Home | News    Tuesday 27 July 2010

UK says keen to increase trade with Sudan

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July 26, 2010 (KHARTOUM) — The British government is keen to increase trade and investment relations with Sudan, a visiting official said today.

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Britain’s new minister for Africa Henry Bellingham speaks during his meeting with Sudanese officials in Khartoum July 26, 2010 (Reuters)

At a press briefing held yesterday at the British ambassador’s residence in Khartoum, the UK’s new state minister for Africa, Henry Bellingham, said that that one of London’s priorities is to build stronger trade relations with Sudan.

"One of our top priorities is to increase trade with different countries around the world, particularly in Africa," Bellingham said.

"The trade we have with Sudan at the moment is very good. Our bilateral trade is well over 100 million sterling but we feel the scope for that trade can increase," he added.

Prior to the press briefing, Bellingham held talks with senior government officials, including presidential adviser Mustafa Osman Ismail and industry minister Awad al-Jaz.

Sudan official news agency (SUNA) said that the talks tackled bilateral relations between the two countries and means of boosting them as well as the progress of implementation of the Comprehensive Agreement (CPA), the situation in Darfur and the implementation of the Eastern Sudan Agreement.

Bellingham praised the realization of the progress in the democratic transformation process in the country, SUNA said, affirming his country’s continuation in supporting the efforts finding peaceful resolution in Darfur. The British official was also quoted as saying that his country gives priority to the trade and investment in Sudan, pledging that Britain will contribute to that matter.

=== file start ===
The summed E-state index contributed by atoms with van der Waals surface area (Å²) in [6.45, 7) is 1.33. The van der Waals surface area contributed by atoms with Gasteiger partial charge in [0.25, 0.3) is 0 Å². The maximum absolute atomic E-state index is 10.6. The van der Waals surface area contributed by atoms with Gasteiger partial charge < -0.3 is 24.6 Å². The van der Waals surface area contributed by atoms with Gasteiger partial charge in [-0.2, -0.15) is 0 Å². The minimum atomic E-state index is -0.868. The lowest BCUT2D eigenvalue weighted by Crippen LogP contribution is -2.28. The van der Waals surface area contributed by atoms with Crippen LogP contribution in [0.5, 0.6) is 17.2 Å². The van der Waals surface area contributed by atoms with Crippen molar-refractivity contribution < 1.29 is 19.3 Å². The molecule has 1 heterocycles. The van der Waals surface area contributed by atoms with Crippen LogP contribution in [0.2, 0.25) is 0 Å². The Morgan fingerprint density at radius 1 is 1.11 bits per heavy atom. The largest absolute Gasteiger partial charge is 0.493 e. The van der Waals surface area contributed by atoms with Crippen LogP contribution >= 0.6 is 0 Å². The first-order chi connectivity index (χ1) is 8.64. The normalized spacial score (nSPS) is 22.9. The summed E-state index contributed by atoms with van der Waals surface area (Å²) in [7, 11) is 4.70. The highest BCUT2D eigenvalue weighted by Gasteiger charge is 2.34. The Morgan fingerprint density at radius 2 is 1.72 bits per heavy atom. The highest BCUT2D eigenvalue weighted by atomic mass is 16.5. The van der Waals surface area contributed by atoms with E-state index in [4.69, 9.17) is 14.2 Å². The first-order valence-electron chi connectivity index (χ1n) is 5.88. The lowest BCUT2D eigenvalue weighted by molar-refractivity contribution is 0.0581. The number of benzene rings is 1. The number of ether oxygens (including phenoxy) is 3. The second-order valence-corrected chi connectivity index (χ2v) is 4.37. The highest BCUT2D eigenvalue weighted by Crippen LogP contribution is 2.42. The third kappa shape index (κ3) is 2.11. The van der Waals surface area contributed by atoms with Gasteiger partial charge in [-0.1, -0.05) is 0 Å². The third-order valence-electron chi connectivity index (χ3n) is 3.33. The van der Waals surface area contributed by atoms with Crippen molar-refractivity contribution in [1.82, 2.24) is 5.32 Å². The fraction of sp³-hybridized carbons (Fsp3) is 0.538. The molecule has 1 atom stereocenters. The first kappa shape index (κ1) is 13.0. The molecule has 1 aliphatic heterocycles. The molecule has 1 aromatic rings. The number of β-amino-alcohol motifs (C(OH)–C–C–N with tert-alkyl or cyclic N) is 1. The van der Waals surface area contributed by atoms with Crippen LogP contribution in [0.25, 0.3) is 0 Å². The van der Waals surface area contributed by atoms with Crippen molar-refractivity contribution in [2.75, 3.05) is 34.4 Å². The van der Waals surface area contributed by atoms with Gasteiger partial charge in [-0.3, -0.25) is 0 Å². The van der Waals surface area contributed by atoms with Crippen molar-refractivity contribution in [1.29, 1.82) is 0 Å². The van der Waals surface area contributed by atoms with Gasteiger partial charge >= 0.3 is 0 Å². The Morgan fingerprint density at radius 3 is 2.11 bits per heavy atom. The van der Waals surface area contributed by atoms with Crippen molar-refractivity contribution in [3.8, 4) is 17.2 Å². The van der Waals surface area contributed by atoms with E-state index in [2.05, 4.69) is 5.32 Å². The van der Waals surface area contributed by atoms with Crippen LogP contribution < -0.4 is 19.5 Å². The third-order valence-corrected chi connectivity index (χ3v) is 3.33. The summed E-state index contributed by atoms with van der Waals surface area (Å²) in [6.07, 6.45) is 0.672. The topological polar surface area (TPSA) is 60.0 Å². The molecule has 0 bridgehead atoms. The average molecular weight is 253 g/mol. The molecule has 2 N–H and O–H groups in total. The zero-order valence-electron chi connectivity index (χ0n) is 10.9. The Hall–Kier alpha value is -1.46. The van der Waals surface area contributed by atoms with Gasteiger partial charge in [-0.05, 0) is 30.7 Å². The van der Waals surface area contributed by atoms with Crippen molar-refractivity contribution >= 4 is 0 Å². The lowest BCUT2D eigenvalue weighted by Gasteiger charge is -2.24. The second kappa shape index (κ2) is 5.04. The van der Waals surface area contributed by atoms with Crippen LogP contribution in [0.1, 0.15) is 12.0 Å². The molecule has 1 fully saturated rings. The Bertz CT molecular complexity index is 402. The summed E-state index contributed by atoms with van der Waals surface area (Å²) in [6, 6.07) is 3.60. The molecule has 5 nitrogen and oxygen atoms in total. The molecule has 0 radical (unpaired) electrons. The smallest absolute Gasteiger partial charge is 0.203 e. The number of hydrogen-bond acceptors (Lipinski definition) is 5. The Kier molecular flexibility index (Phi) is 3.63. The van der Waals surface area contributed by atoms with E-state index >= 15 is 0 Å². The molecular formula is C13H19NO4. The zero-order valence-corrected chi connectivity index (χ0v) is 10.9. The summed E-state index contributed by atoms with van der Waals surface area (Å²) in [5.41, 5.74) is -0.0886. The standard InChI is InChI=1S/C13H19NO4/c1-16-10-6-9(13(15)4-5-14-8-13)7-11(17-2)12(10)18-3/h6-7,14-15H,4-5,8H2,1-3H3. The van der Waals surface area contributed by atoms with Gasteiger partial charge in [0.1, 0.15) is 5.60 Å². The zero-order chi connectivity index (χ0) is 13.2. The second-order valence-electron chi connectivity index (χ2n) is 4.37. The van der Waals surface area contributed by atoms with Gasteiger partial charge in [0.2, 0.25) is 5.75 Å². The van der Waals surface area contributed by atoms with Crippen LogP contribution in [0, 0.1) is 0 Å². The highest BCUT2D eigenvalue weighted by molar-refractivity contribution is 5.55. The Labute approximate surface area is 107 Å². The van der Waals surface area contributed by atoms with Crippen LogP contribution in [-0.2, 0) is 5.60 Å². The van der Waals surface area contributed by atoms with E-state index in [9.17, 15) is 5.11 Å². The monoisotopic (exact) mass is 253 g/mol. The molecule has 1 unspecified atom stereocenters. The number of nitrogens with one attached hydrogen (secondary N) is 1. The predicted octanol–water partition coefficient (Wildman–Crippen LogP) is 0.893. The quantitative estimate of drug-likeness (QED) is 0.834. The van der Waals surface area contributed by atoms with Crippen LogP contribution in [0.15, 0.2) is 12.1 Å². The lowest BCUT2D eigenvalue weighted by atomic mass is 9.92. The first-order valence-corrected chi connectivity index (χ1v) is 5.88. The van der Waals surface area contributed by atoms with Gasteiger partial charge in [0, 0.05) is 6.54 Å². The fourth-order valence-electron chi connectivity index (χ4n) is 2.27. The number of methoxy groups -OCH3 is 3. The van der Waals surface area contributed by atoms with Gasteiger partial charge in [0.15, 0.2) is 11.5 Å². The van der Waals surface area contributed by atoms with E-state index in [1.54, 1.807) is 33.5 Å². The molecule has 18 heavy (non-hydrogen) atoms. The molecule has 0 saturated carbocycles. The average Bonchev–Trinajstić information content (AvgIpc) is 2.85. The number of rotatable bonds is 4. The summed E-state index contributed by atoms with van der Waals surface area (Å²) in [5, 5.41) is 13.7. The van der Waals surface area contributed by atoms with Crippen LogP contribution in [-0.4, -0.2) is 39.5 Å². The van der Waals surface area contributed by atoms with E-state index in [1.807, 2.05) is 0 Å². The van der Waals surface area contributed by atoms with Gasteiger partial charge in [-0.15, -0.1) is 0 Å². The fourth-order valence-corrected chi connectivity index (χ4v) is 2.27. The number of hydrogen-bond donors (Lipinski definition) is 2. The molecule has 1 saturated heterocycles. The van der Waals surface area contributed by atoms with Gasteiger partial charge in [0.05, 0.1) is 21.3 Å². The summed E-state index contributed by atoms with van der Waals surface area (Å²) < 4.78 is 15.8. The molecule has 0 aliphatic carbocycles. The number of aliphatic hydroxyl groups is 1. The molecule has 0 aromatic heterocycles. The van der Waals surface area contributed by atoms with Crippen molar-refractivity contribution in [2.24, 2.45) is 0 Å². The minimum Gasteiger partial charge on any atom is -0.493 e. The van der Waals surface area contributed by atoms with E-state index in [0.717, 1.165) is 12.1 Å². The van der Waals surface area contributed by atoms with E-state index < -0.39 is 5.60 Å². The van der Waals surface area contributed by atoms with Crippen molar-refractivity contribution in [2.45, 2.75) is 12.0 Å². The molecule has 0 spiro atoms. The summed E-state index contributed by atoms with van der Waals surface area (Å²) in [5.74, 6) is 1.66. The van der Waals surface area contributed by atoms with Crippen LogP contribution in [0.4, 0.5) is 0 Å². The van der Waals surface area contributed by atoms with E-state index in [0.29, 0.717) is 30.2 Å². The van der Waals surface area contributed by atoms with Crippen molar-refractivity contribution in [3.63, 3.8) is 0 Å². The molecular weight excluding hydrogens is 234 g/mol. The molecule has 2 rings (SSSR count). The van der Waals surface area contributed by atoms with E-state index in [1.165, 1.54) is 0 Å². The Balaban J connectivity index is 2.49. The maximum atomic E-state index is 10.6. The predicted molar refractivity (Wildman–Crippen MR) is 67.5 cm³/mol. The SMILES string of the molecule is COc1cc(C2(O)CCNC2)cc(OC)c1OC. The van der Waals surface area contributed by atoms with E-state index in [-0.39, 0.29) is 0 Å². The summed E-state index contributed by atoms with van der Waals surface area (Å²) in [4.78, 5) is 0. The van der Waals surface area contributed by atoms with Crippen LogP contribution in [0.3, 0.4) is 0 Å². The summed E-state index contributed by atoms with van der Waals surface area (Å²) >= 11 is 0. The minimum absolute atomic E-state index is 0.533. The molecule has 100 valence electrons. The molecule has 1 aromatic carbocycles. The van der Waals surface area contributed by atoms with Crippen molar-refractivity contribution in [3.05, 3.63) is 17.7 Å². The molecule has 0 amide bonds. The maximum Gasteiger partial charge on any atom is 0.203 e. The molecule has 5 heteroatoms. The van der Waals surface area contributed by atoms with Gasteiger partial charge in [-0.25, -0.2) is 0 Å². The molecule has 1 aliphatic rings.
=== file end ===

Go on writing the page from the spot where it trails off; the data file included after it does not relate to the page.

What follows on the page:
At the press conference Bellingham called oil "very important" but said British companies were "lagging behind in the exploration and exploitation of oil all over Sudan, in the south and elsewhere. We think there is great potential there."

Sudan produces 500,000 barrels of oil per day and has reserves estimated at six billion barrels, most of it on the border between north and south, making it the continent’s fifth largest oil producer. Chinese, Indian and Malaysian companies dominate the oil exploration industry in the East African country.

The United States imposed economic sanctions against Khartoum in 1997, accusing it of playing host to international terrorists, complicating commercial ties with Sudan.

But Bellingham said that these sanctions are not to be associated with his country.

"There are no UK sanctions, there are US sanctions," he said, adding that they do not effect Britain. "We want to see more UK banks taking a positive view toward Sudan."

Bellingham, who is the first British minister to visit Sudan since the formation of the New Coalition Government in the United Kingdom, reiterated calls on Sudan to cooperate with ICC and ensure fair and free conduct of south Sudan’s referendum due in January 2011.

"We are supporters of the ICC process. We feel the government of Sudan should collaborate with the court over the existing arrest warrants, but on the other hand we don’t have an argument with the Sudanese people " Bellingham told reporters.

He added that it would be "wrong" for Britain "not to encourage the trade because trade equals wealth creation, jobs, prosperity, sustainability."

He said British exports to Sudan were 123 million pounds ($190 million) last year and Sudanese exports to Britain stood at 18 million pounds. He added Britain could use the community of 35,000 Sudanese living in Britain as a way to expand trade.

(ST)

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  • 27 July 2010 08:52, by DASODIKO

    Haaaaaa, they came back to their old prosts, who helped them to colonize Sudan. Its because the British now realized they their Grandson are loosing power in Sudan.

    British should compensate and apologize for people of South Sudan and Darfur for the damages caused for them by their made Jallbas. All suffering caused in South Sudan and today in Darfur were due to British dirty policies. The history will never forgive; I personally hope to see you shrink to one casstle, instead of now adays UK.

    repondre message

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